Environmental Monitoring and Assessment

, Volume 126, Issue 1, pp 69–80

Mass Balances of Mercury and Nitrogen in Burned and Unburned Forested Watersheds at Acadia National Park, Maine, USA

Authors

    • Senator George J. Mitchell Center for Environmental and Watershed ResearchUniversity of Maine
  • K. B. Johnson
    • Senator George J. Mitchell Center for Environmental and Watershed ResearchUniversity of Maine
  • J. S. Kahl
    • Senator George J. Mitchell Center for Environmental and Watershed ResearchUniversity of Maine
  • T. A. Haines
    • U.S. Geological Survey, Orono Field Station, Leetown Science Center
  • I. J. Fernandez
    • Department of Plant, Soil, and Environmental SciencesUniversity of Maine
Original Article

DOI: 10.1007/s10661-006-9332-4

Cite this article as:
Nelson, S.J., Johnson, K.B., Kahl, J.S. et al. Environ Monit Assess (2007) 126: 69. doi:10.1007/s10661-006-9332-4

Abstract

Precipitation and streamwater samples were collected from 16 November 1999 to 17 November 2000 in two watersheds at Acadia National Park, Maine, and analyzed for mercury (Hg) and dissolved inorganic nitrogen (DIN, nitrate plus ammonium). Cadillac Brook watershed burned in a 1947 fire that destroyed vegetation and soil organic matter. We hypothesized that Hg deposition would be higher at Hadlock Brook (the reference watershed, 10.2 μg/m2/year) than Cadillac (9.4 μg/m2/year) because of the greater scavenging efficiency of the softwood vegetation in Hadlock. We also hypothesized the Hg and DIN export from Cadillac Brook would be lower than Hadlock Brook because of elemental volatilization during the fire, along with subsequently lower rates of atmospheric deposition in a watershed with abundant bare soil and bedrock, and regenerating vegetation. Consistent with these hypotheses, Hg export was lower from Cadillac Brook watershed (0.4 μg/m2/year) than from Hadlock Brook watershed (1.3 μg/m2/year). DIN export from Cadillac Brook (11.5 eq/ha/year) was lower than Hadlock Brook (92.5 eq/ha/year). These data show that ∼50 years following a wildfire there was lower atmospheric deposition due to changes in forest species composition, lower soil pools, and greater ecosystem retention for both Hg and DIN.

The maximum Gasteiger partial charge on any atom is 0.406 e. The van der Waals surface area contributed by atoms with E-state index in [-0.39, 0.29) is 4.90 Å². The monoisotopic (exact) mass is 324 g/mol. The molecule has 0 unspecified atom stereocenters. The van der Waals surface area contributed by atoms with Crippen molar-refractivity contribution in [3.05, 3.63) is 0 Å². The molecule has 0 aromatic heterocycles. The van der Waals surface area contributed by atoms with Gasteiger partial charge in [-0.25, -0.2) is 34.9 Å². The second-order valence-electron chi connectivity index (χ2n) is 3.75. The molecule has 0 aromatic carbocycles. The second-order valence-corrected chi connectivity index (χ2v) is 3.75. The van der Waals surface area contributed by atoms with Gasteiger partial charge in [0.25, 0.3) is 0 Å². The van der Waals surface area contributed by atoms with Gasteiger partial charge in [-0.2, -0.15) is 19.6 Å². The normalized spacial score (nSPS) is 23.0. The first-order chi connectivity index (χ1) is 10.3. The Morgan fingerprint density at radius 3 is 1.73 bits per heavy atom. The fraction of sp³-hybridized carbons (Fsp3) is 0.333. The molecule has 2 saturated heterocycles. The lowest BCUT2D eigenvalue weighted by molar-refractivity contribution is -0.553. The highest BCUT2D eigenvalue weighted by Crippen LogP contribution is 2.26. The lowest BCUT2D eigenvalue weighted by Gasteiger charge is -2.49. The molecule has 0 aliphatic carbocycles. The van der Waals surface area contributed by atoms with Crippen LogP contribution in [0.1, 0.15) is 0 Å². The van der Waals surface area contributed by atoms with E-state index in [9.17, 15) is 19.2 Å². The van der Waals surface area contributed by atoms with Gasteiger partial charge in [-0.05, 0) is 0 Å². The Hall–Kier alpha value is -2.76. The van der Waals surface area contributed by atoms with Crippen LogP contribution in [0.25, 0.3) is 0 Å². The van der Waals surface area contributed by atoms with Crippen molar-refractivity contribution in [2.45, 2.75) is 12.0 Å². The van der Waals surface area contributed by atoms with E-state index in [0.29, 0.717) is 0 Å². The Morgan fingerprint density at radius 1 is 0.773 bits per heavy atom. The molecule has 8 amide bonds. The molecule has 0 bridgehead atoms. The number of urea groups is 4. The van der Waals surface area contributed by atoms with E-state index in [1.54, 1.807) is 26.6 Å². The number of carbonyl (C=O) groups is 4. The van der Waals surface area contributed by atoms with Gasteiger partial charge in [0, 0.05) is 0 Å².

Keywords

mercurynitrogenDINmethylmercuryforest fire effectswatershed mass balancesAcadia National ParkMaine, USA

Copyright information

© Springer Science + Business Media B.V. 2006